We’ve been nicknamed the ‘smart phone’ generation, constantly checking in and uploading our lives on to some form of social media. However, this has not been without its problems, particularly in marriage. Social media is becoming more prominently mentioned in divorce cases; whether that be as a reason for divorce, or used as evidence which can be used against one or both parties to affect things like child custody or financial support. For the purpose of this article, we’ve split the two to explain in detail.
Social Media involved directly in Divorce
Research conducted recently has found that around 1 in 7 people consider divorcing their partners as a direct result of social media activity in which they find disloyal or inappropriate behaviour. Just over half of people surveyed stated that they have checked their significant others social media platforms, without their permission. Around 1 in 5 of those stated that they had argued with their partners about what they had seen.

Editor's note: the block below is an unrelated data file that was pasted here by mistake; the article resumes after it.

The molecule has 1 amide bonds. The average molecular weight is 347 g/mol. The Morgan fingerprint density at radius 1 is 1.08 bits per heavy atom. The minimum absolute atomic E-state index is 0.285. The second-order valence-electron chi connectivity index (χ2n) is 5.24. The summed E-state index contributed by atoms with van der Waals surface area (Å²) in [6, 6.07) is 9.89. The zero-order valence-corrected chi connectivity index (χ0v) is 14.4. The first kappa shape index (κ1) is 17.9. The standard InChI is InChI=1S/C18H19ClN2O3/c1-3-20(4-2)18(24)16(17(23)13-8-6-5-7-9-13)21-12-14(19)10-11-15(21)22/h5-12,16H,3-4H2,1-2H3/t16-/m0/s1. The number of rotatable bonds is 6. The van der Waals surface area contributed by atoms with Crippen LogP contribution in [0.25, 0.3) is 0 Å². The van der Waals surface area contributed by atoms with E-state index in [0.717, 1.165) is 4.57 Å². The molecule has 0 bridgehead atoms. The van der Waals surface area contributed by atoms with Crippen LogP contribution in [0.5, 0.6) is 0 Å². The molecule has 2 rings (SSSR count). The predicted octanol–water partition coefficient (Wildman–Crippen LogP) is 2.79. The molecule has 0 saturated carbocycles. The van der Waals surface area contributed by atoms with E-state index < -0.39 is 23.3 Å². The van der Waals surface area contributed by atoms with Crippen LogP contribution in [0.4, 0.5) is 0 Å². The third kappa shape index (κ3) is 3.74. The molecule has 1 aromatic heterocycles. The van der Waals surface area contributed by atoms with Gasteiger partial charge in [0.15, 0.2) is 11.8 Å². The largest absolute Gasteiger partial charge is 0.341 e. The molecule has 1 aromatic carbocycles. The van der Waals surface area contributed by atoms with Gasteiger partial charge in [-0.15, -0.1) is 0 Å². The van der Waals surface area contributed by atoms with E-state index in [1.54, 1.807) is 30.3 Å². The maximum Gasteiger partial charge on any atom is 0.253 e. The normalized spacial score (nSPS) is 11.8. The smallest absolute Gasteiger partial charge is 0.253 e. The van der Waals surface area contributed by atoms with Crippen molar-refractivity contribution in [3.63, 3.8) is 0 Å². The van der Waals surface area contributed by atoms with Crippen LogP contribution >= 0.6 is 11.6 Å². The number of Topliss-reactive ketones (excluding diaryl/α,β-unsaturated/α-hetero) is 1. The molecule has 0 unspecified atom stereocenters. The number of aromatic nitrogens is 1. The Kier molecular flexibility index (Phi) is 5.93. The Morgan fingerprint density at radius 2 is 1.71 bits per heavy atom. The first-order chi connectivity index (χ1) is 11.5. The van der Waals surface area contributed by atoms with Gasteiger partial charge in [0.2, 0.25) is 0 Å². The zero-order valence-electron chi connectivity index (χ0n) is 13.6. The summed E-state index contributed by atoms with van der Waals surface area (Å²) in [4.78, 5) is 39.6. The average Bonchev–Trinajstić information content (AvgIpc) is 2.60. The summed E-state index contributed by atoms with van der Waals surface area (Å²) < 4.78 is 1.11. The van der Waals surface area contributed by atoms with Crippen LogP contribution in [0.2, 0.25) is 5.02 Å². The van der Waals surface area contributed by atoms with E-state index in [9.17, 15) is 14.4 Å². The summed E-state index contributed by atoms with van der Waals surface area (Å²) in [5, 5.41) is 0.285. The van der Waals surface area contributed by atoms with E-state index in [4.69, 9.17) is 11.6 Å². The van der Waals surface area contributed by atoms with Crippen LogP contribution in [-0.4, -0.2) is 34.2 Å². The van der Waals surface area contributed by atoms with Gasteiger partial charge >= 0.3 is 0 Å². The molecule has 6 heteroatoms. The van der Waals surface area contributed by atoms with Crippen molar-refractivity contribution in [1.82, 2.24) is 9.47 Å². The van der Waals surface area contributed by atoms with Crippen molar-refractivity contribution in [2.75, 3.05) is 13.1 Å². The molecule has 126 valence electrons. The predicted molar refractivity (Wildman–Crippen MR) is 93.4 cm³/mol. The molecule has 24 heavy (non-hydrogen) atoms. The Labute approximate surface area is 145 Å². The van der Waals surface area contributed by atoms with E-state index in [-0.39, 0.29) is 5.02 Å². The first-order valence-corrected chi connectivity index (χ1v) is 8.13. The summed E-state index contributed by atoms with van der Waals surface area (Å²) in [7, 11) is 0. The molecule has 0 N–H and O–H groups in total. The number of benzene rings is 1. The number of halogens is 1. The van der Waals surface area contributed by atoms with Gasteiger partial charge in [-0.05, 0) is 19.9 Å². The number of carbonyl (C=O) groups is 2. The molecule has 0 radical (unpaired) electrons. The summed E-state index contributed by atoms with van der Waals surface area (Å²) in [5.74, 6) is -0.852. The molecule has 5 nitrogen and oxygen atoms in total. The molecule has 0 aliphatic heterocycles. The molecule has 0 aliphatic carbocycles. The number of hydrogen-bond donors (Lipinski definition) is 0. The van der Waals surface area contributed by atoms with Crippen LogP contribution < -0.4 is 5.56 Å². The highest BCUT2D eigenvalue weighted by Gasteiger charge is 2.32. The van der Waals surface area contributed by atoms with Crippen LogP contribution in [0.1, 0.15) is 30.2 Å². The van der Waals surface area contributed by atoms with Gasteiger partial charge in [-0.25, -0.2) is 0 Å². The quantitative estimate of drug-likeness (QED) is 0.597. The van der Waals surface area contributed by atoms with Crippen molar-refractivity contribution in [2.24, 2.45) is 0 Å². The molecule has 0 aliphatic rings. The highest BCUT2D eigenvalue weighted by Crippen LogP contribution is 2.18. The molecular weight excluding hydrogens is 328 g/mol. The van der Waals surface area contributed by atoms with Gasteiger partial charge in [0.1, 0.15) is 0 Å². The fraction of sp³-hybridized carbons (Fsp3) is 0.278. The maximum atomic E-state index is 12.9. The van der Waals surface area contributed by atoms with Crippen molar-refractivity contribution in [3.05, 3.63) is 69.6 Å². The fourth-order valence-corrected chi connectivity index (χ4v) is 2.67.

The most common reason for checking a partner’s social media account was to check up on who they were talking to or where they are. Around 15% stated that they had checked social media to affirm their beliefs that their partner was committing adultery.
Social Media as evidence during the Divorce
Social media has also been used increasingly in divorce cases as evidence. Emails and text messages are admissible evidence in court. For example if a party reveals something via text message, as long as this can be shown to the court, it can be used as evidence – particularly if the party isn’t being honest about their financial declarations.
Whilst most people do not list their income on social media, that does not mean that any bragging about their financial prosperity cannot be used against them. For example, someone claiming a low income to avoid high child maintenance, yet posting pictures on expensive holidays or purchases, can be used as evidence.
Here at Jordan’s, we understand that divorce is an extremely difficult decision whatever the circumstances surrounding the decision is. To speak to one of our family lawyers in our Wakefield or Dewsbury office about starting a divorce, or for any other advice, call us on 0330 300 1103 or click here.